Il Molino Di Grace Gratius 2018, IGT Toscana

Feels like 2018 Gratius is in a bit of a dumb phase, like what can happen with pinot noir, especially from Bourgogne. This is not Iacopo Morganti’s favourite vintage of Il Gratius but this is the misunderstood child and it will bloom late, or again. While it feels a bit sleepy now (some would say old) it should be looked at in the light of mature and experienced. A prime sample of a single vineyard made in low quantities for what the land needs to say.  Last tasted February 2023

Bottled just before the Chianti Classico 2019, so just three weeks ago. A blend of sangiovese with canaiolo and colorino, as it’s its nature and privilege. The sangiovese is taken from the vineyard on top of San Francesco’s hill, adjacent the canaiolo and colorino vineyards. A limited (3-5,000 bottle) production, a wine that’s all about selection (from two vineyards) and elevating craft to the highest of Il Molino di Grace levels. Still sees some barriques but going forward the plan should be to age only in large casks. The chewiest and most textural of the wines, with sapidity and colour matching salinity, acidity and savour. Drama but one in complete control, that is Gratius. Drink 2023-2030.  Tasted February 2022

With Giulio Carmassi and Cosimo Soderi at Gagliole, Panzano

Gagliole 2019, IGT Colli Della Toscana Centrale

Could be labeled as a Gran Selezione but it began in 1993 as a Vino da Tavola with 10 percent cabernet sauvignon mixed into the Castellina sangiovese, changing in 2013 to only Panzano and as of 2018 it has been 100 per cent sangiovese. Comes from the Pietraforte soils but also some Galestro involved and in turn the balance comes about in a sangiovese round and at other moments squared. Accessible and conversely agreeable, more well rounded ultimately speaking and less about tension or grip. The kind of structure that is both sneaky and stretched so that time can only improve the experience. Two more years will really see it all come together. Drink 2025-2032.  Tasted February 2023

Gagliole Pecchia 2016, IGT Colli Della Toscana Centrale

Called Pecchia since 1999, from a Castellina vineyard of the same name and a second block (closer to Fonterutoli’s Siepi). The name remains the same and yet since 2013 the sourcing is all estate grown Panzano, from a block at the top of the property on pure Pietraforte soil. Here from a most beneficial 2016 for a sangiovese that has matured quite a bit and yet the acidity is intense, the tannins solid as the hard rock of the vineyard and the ability to keep changing will surely be a thing of many more years to come. The mix of tension and resolution is quite there. An IGT of wisdom and also potential, stiff and solid yet singing with feeling based on experience and years under oath. Most intriguing wine that will become a Gran Selezione as of 2018. Drink 2024-2029.  Tasted February 2023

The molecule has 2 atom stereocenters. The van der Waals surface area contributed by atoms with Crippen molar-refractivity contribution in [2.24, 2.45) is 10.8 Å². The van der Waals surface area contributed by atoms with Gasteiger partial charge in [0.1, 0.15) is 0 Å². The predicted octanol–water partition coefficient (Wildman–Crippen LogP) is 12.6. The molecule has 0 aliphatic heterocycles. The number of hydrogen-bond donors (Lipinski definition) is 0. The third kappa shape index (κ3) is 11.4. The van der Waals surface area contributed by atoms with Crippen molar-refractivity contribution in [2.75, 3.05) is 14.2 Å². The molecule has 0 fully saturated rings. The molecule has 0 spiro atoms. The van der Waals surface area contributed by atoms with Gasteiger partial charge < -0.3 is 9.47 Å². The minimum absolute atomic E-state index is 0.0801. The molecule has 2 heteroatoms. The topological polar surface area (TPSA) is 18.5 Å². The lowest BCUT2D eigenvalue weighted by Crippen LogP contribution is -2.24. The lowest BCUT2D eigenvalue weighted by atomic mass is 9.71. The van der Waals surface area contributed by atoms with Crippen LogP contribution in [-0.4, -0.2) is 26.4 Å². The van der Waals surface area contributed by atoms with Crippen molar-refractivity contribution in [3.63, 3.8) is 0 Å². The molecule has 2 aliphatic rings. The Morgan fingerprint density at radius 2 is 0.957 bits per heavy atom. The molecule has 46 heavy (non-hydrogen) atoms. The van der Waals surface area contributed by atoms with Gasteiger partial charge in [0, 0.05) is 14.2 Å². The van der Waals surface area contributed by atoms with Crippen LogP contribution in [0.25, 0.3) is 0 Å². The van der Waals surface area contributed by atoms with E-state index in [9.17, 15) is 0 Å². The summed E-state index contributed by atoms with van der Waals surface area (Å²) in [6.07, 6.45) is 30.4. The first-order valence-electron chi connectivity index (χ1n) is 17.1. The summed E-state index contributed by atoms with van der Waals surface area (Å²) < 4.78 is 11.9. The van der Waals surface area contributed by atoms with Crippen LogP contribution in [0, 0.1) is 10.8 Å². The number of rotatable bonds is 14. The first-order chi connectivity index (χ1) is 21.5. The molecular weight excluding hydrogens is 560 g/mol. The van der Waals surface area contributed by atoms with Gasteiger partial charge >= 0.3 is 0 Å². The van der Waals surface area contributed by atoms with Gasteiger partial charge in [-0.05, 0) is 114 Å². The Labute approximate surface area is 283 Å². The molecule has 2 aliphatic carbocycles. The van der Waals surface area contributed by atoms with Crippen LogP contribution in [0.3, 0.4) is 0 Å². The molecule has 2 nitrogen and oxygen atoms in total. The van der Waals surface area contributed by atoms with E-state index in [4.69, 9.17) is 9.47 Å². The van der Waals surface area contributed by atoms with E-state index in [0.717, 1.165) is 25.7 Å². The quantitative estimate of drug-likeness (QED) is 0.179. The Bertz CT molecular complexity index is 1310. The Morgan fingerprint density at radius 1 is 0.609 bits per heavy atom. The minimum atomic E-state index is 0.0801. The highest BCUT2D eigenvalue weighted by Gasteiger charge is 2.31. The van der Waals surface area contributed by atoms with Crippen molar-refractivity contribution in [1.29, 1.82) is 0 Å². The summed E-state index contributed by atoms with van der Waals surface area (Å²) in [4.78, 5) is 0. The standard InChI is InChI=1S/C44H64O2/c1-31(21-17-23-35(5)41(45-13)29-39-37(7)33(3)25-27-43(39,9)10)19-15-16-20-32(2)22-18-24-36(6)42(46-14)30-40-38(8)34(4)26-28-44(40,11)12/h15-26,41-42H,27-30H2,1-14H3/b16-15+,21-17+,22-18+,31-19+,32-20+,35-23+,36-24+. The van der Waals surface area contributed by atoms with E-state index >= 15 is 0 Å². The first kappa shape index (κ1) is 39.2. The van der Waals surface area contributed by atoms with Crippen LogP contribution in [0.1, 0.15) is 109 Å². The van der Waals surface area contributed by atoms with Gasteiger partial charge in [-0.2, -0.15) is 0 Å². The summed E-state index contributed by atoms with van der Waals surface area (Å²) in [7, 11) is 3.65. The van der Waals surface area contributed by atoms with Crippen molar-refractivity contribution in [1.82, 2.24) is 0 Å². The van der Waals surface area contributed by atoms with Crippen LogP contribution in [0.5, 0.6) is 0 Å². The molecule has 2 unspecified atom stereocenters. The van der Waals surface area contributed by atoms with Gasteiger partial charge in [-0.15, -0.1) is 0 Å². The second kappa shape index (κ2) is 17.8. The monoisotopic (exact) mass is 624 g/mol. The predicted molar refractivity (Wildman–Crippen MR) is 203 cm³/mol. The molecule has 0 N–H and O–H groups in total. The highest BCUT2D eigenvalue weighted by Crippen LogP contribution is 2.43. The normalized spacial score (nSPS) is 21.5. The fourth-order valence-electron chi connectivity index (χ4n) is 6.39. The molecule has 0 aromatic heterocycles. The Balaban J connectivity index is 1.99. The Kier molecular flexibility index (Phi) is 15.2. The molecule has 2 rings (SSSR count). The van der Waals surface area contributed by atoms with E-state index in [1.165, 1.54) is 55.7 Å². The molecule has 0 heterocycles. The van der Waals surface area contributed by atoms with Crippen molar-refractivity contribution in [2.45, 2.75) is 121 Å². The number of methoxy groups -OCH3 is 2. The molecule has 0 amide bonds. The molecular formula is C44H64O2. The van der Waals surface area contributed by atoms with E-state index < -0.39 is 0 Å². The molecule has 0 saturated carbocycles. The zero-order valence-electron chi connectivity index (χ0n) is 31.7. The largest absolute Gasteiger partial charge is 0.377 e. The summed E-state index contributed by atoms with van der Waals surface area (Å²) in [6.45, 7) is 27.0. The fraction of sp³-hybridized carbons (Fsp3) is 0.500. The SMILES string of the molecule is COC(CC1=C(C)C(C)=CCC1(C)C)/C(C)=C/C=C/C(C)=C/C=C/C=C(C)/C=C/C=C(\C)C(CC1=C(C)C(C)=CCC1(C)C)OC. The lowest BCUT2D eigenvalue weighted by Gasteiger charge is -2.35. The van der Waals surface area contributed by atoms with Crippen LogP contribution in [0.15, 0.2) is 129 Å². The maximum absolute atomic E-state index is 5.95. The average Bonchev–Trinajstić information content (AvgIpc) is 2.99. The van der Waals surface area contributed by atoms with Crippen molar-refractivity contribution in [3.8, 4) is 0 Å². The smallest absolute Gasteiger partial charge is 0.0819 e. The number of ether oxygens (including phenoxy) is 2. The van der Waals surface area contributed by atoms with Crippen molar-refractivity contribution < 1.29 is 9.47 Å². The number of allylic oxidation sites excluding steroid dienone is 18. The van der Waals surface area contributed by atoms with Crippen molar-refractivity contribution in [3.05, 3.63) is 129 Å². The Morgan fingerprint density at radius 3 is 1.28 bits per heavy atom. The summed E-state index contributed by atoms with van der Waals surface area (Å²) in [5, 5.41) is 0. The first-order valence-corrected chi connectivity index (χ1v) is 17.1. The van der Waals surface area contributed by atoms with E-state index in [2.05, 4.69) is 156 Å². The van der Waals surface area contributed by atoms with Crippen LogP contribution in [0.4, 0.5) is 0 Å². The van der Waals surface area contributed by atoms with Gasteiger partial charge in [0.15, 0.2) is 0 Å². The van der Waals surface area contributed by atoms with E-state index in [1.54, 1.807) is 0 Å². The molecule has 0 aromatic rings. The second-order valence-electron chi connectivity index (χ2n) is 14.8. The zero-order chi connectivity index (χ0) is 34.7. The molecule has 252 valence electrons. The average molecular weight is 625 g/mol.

Isole Delle Falcole Vecchia Vigna 2020, Toscana IGT

An apposite vintage to 2018 for this unparalleled field blend of sangiovese, colorino, canaiolo, ciliegiolo, malvasia bianca and trebbiano though since 1948 much has changed and more sangiovese planted means less interruption or intrusion from the gaggle of other grapes. Just as juicy and gregarious while also vertical and filled with old school tension but also charm. Mid-weight and also alcohol, approximately 14 percent but this is a valley of elevation and woods so freshness just fills the air. This is very special. The 2018 was just a bit loose by comparison. Tannin on the back end suggest waiting two years. Drink 2026-2033.  Tasted February 2023

Isole Delle Falcole Vecchia Vigna 2018, Toscana IGT

The plot was originally planted in 1948 to sangiovese, colorino, canaiolo, ciliegiolo, malvasia bianca and trebbiano. Hard to find a field blend like this anywhere. Twenty plus percent is original vines and the rest planted, but also restored in 1982. Emanuele Graetz re-planted 1,000 (sangiovese) plants in 2022. Spends 18 months in older wood and yes, this is what you would expect, though how could you possibly know what to expect? Produces only 6,000 bottles from nearly two hectares and the purity is so real, with verticality, some leathery maturity but much more so a juiciness that determines the true spirit of the wine. Is this ready? No, not quite but man you want to drink it. Clean, honesty and remarkably focused despite the potential for tohu vavohu. Picked on the 24th of September. Drink 2024-2028.  Tasted February 2023

Isole delle Falcole Merlot 2020, Toscana IGT

Will be called Auré which stands For Maurizio and Loretta, owners of the property who have sold to Emanuele and are responsible for planting the merlot in 1978. Just six rows making 1,200 bottles maximum and one of the few old vines examples gone solo in the Classico area. I mean you have to taste this merlot to believe. Plenty of fruit but red with no tar, char or smokiness. Instead all perfume, picked a week ahead of sangiovese, nothing drying or leathery but just the sweetest textures, aromas and tannins. A great site and yes merlot is special for where it comes. Drink 2025-2030.  Tasted February 2023

Castello Di Monsanto Sangioveto 2017, Toscana IGT